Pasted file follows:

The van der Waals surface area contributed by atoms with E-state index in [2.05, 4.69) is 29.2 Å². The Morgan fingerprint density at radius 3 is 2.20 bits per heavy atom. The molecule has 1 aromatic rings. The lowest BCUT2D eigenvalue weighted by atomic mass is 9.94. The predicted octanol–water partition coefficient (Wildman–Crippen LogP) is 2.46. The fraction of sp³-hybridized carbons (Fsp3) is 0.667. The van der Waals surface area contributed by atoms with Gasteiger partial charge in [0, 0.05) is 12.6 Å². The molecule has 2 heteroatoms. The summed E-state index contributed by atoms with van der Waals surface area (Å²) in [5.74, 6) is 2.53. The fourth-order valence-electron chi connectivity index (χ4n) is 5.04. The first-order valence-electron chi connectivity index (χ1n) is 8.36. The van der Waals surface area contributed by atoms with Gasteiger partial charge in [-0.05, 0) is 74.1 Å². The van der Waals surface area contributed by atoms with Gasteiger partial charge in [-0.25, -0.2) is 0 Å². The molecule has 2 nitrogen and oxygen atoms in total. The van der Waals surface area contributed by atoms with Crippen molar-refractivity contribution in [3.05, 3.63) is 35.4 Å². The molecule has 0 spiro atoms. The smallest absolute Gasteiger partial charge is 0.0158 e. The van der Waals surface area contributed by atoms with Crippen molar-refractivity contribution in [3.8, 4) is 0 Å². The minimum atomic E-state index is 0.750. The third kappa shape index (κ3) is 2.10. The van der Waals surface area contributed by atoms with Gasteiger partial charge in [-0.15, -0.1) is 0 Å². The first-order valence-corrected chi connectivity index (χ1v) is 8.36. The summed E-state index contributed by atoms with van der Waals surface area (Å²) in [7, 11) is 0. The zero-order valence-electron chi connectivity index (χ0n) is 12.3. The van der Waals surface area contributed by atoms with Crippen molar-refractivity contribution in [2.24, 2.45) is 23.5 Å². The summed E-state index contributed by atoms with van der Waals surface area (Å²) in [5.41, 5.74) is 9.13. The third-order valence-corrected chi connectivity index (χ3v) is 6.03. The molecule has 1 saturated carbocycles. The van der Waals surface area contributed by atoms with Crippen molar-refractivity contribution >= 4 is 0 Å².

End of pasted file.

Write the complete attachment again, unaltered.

The van der Waals surface area contributed by atoms with E-state index in [2.05, 4.69) is 29.2 Å². The Morgan fingerprint density at radius 3 is 2.20 bits per heavy atom. The molecule has 1 aromatic rings. The lowest BCUT2D eigenvalue weighted by atomic mass is 9.94. The predicted octanol–water partition coefficient (Wildman–Crippen LogP) is 2.46. The fraction of sp³-hybridized carbons (Fsp3) is 0.667. The van der Waals surface area contributed by atoms with Gasteiger partial charge in [0, 0.05) is 12.6 Å². The molecule has 2 heteroatoms. The summed E-state index contributed by atoms with van der Waals surface area (Å²) in [5.74, 6) is 2.53. The fourth-order valence-electron chi connectivity index (χ4n) is 5.04. The first-order valence-electron chi connectivity index (χ1n) is 8.36. The van der Waals surface area contributed by atoms with Gasteiger partial charge in [-0.05, 0) is 74.1 Å². The van der Waals surface area contributed by atoms with Gasteiger partial charge in [-0.25, -0.2) is 0 Å². The molecule has 2 nitrogen and oxygen atoms in total. The van der Waals surface area contributed by atoms with Crippen molar-refractivity contribution in [3.05, 3.63) is 35.4 Å². The molecule has 0 spiro atoms. The smallest absolute Gasteiger partial charge is 0.0158 e. The van der Waals surface area contributed by atoms with Crippen molar-refractivity contribution in [3.8, 4) is 0 Å². The minimum atomic E-state index is 0.750. The third kappa shape index (κ3) is 2.10. The van der Waals surface area contributed by atoms with Gasteiger partial charge in [-0.15, -0.1) is 0 Å². The first-order valence-corrected chi connectivity index (χ1v) is 8.36. The summed E-state index contributed by atoms with van der Waals surface area (Å²) in [7, 11) is 0. The zero-order valence-electron chi connectivity index (χ0n) is 12.3. The van der Waals surface area contributed by atoms with Crippen molar-refractivity contribution in [2.24, 2.45) is 23.5 Å². The summed E-state index contributed by atoms with van der Waals surface area (Å²) in [5.41, 5.74) is 9.13. The third-order valence-corrected chi connectivity index (χ3v) is 6.03. The molecule has 1 saturated carbocycles. The van der Waals surface area contributed by atoms with Crippen molar-refractivity contribution >= 4 is 0 Å².